I work with people every day on how to deal with what’s difficult. The challenge with teaching people about how to deal with difficult people, conversations, and situations (and sometimes all) are any of the following:
- They want it to be easy
- They want the difficult person to change. Now.
- They believe the only way they can feel better is if the difficult person or situation changes or goes away.
- They believe other people make them feel a certain way.
- They don’t like believing they can choose to feel better.
- They don’t like to believe that they are responsible for their emotions.
- They think there is a right and wrong and that they are on the right side.
- They think I don’t get it (as their coach or instructor) or I don’t understand what it really feels like to work with such a difficult person.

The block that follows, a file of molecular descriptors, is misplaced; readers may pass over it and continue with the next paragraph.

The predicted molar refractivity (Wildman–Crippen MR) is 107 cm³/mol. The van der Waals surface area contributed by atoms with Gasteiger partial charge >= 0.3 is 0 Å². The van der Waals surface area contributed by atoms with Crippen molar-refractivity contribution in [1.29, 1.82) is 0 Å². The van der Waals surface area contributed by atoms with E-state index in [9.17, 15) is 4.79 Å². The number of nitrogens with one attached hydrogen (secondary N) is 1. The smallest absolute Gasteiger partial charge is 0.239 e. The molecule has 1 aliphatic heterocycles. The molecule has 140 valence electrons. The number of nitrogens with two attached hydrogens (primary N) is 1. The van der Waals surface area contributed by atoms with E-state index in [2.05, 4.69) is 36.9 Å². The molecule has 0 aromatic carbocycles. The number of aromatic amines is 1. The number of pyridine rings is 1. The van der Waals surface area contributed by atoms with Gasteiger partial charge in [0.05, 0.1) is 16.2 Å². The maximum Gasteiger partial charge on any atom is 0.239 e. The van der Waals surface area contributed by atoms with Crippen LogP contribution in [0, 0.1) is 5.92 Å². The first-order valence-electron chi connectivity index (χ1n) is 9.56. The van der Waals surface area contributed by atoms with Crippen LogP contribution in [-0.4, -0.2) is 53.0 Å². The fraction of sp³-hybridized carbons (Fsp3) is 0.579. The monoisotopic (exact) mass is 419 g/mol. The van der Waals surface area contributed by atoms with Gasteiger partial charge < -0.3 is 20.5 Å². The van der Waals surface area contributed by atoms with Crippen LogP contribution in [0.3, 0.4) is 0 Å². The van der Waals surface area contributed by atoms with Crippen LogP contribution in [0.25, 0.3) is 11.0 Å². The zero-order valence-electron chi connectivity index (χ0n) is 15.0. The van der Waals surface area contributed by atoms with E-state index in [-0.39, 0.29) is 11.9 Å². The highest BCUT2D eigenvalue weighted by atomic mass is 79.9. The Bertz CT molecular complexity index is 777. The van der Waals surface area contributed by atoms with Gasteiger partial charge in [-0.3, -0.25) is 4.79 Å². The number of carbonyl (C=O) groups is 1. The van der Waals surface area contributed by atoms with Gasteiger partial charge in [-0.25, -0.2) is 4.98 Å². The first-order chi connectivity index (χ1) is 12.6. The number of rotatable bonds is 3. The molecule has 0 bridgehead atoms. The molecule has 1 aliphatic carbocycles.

- They believe what I teach only works in “other” situations, but not with their difficult person or situation.
- They think my approach over simplifies the problem.
- They don’t want to see themselves in the relationship, just the other person.
- It’s easier to keep believing what they’ve been believing, than to try on something new It’s hard to forgive It’s hard to be compassionate It’s hard to see through other people’s lenses They don’t want to do hard work, since it’s the difficult person’s fault that they feel bad.
- They don’t think they should have to change to deal with someone else’s problem
If you are miserable, unhappy, or angry. If you are feeling horrible each day than you can choose to change. But it’s work. And it takes effort. And it takes a willingness to do something new.
There is no magic pill for dealing with difficult people, conversations or situations.
It isn’t a complex problem.
When you make things seem complex to solve it’s easier to not do anything and instead stay comfortable and complain.
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